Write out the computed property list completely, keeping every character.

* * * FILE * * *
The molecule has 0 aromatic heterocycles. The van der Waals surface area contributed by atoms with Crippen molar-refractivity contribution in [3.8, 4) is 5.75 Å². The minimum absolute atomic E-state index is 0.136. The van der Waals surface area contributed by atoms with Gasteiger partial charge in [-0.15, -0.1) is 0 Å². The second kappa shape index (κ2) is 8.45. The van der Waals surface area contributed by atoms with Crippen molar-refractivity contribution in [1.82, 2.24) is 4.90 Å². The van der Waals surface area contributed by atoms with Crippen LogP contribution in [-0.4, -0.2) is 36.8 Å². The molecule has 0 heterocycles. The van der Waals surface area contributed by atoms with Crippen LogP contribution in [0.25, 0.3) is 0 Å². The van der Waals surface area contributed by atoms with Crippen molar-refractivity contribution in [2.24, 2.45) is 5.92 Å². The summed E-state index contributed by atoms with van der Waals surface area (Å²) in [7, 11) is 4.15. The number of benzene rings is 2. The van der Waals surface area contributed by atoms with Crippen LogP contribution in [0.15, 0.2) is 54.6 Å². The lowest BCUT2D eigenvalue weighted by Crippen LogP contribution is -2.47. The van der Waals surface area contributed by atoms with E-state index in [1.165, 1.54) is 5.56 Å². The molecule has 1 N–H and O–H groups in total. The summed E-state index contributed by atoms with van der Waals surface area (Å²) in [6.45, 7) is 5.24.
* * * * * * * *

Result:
The molecule has 0 aromatic heterocycles. The van der Waals surface area contributed by atoms with Crippen molar-refractivity contribution in [3.8, 4) is 5.75 Å². The minimum absolute atomic E-state index is 0.136. The van der Waals surface area contributed by atoms with Gasteiger partial charge in [-0.15, -0.1) is 0 Å². The second kappa shape index (κ2) is 8.45. The van der Waals surface area contributed by atoms with Crippen molar-refractivity contribution in [1.82, 2.24) is 4.90 Å². The van der Waals surface area contributed by atoms with Crippen LogP contribution in [-0.4, -0.2) is 36.8 Å². The molecule has 0 heterocycles. The van der Waals surface area contributed by atoms with Crippen LogP contribution in [0.25, 0.3) is 0 Å². The van der Waals surface area contributed by atoms with Crippen molar-refractivity contribution in [2.24, 2.45) is 5.92 Å². The summed E-state index contributed by atoms with van der Waals surface area (Å²) in [7, 11) is 4.15. The number of benzene rings is 2. The van der Waals surface area contributed by atoms with Crippen LogP contribution in [0.15, 0.2) is 54.6 Å². The lowest BCUT2D eigenvalue weighted by Crippen LogP contribution is -2.47. The van der Waals surface area contributed by atoms with E-state index in [1.165, 1.54) is 5.56 Å². The molecule has 1 N–H and O–H groups in total. The summed E-state index contributed by atoms with van der Waals surface area (Å²) in [6.45, 7) is 5.24.